Sen. Rodney Ellis, D-Houston, c, discusses SB 1292 on pre-trial DNA testing March 19, 2013 with Sen. Robert Duncan, l, and Attorney Gen. Greg Abbott.
Sen. Rodney Ellis, D-Houston, c, discusses SB 1292 on pre-trial DNA testing March 19, 2013 with Sen. Robert Duncan, l, and Attorney Gen. Greg Abbott.

DNA Testing Mandate Gets Early House Approval

The Texas House gave early approval on Tuesday to a requirement that the Department of Public Safety perform DNA testing on all biological evidence prior to the start of cases that involve the death penalty.

Robert Pruett, 33, was sentenced to death in 2002 for the murder of correctional officer Daniel Nagle. Pruett says he was framed by corrupt guards and inmates while the prison employee union says chronic understaffing led to Nagle's murder.
Robert Pruett, 33, was sentenced to death in 2002 for the murder of correctional officer Daniel Nagle. Pruett says he was framed by corrupt guards and inmates while the prison employee union says chronic understaffing led to Nagle's murder.

Execution for Prison Guard Murder Delayed for DNA Tests

Death row inmate Robert Pruett will get a 60-day reprieve from his May 21 execution date after his lawyers filed a request for DNA testing Thursday, arguing that it could prove Pruett did not murder a prison guard in 2002.

Robert Pruett, 33, was sentenced to death in 2002 for the murder of correctional officer Daniel Nagle. Pruett says he was framed by corrupt guards and inmates while the prison employee union says chronic understaffing led to Nagle's murder.
Robert Pruett, 33, was sentenced to death in 2002 for the murder of correctional officer Daniel Nagle. Pruett says he was framed by corrupt guards and inmates while the prison employee union says chronic understaffing led to Nagle's murder.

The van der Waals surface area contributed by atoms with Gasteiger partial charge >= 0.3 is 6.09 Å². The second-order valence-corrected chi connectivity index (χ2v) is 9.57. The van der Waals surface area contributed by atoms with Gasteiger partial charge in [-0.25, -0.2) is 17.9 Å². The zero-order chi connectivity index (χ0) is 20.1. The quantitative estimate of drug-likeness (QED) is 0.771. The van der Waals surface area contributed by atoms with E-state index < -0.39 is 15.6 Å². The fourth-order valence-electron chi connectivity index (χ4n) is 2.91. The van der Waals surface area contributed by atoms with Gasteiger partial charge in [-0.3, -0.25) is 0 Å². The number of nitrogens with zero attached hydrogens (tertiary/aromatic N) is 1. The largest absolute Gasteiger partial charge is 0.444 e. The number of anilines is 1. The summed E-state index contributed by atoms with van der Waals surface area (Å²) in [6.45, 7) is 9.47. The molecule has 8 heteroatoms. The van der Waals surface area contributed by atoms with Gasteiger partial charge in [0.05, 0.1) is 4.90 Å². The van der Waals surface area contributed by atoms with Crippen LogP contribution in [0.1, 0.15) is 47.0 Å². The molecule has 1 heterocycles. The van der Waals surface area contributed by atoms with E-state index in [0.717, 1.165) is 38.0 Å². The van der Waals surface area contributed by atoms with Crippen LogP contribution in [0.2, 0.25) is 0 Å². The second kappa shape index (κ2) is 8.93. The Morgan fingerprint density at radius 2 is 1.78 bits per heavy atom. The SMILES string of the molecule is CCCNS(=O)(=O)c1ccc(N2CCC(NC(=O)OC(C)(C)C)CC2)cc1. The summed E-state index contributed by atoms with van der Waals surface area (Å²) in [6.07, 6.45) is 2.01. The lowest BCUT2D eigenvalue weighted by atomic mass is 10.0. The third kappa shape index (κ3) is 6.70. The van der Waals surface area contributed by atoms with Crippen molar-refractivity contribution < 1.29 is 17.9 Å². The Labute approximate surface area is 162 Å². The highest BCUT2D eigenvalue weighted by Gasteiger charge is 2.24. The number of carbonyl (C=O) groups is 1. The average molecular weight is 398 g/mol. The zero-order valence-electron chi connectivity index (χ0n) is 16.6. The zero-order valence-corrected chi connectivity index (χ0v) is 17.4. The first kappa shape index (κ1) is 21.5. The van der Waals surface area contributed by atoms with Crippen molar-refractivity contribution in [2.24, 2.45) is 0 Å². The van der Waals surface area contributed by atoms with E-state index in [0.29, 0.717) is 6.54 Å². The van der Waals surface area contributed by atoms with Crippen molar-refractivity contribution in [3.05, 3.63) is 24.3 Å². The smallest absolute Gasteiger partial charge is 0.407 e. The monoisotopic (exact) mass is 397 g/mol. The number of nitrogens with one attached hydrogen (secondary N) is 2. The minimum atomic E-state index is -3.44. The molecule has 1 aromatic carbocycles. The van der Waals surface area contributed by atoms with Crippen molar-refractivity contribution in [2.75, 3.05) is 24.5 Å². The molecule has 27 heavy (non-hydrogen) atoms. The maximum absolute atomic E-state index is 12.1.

Pending Execution Revives Prison Staffing Debate

Officials of a prison workers' union say that understaffing had a role in the 1999 murder of a correctional officer, who was fatally stabbed by an inmate. They say such issues continue to exist and put officers in danger today. 

Death row inmate Duane Buck, Texas Department of Criminal Justice photo
Death row inmate Duane Buck, Texas Department of Criminal Justice photo

Lawmakers Urge New Hearing in Death Penalty Case

More than 100 elected officials, religious officials and lawyers have sent a letter to the Harris County district attorney's office urging a new hearing in the case of Duane Buck, who they say was unfairly sentenced to death because of an expert witness's testimony.

Sen. Rodney Ellis, D-Houston, c, discusses SB 1292 on pre-trial DNA testing March 19, 2013 with Sen. Robert Duncan, l, and Attorney Gen. Greg Abbott.
Sen. Rodney Ellis, D-Houston, c, discusses SB 1292 on pre-trial DNA testing March 19, 2013 with Sen. Robert Duncan, l, and Attorney Gen. Greg Abbott.

Senate Committee Passes DNA Testing Bill

UPDATED: Attorney General Greg Abbott is supporting a bill by state Sen. Rodney Ellis, D-Houston, that would require DNA testing of "all biological evidence" in cases where prosecutors are seeking the death penalty.